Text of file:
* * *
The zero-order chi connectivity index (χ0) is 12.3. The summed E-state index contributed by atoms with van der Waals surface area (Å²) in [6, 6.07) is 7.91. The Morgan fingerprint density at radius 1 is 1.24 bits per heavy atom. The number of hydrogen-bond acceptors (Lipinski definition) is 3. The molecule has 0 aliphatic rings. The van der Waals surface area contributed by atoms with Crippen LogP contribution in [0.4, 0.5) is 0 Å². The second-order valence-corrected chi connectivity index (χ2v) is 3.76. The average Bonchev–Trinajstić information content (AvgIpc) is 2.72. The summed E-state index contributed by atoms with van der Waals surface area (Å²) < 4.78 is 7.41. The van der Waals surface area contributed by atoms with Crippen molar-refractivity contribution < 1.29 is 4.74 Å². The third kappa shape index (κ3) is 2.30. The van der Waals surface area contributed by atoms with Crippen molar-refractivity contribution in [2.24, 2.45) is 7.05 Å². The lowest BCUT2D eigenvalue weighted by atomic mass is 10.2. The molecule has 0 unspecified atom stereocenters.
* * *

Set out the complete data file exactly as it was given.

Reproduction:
The zero-order chi connectivity index (χ0) is 12.3. The summed E-state index contributed by atoms with van der Waals surface area (Å²) in [6, 6.07) is 7.91. The Morgan fingerprint density at radius 1 is 1.24 bits per heavy atom. The number of hydrogen-bond acceptors (Lipinski definition) is 3. The molecule has 0 aliphatic rings. The van der Waals surface area contributed by atoms with Crippen LogP contribution in [0.4, 0.5) is 0 Å². The second-order valence-corrected chi connectivity index (χ2v) is 3.76. The average Bonchev–Trinajstić information content (AvgIpc) is 2.72. The summed E-state index contributed by atoms with van der Waals surface area (Å²) < 4.78 is 7.41. The van der Waals surface area contributed by atoms with Crippen molar-refractivity contribution < 1.29 is 4.74 Å². The third kappa shape index (κ3) is 2.30. The van der Waals surface area contributed by atoms with Crippen molar-refractivity contribution in [2.24, 2.45) is 7.05 Å². The lowest BCUT2D eigenvalue weighted by atomic mass is 10.2. The molecule has 0 unspecified atom stereocenters.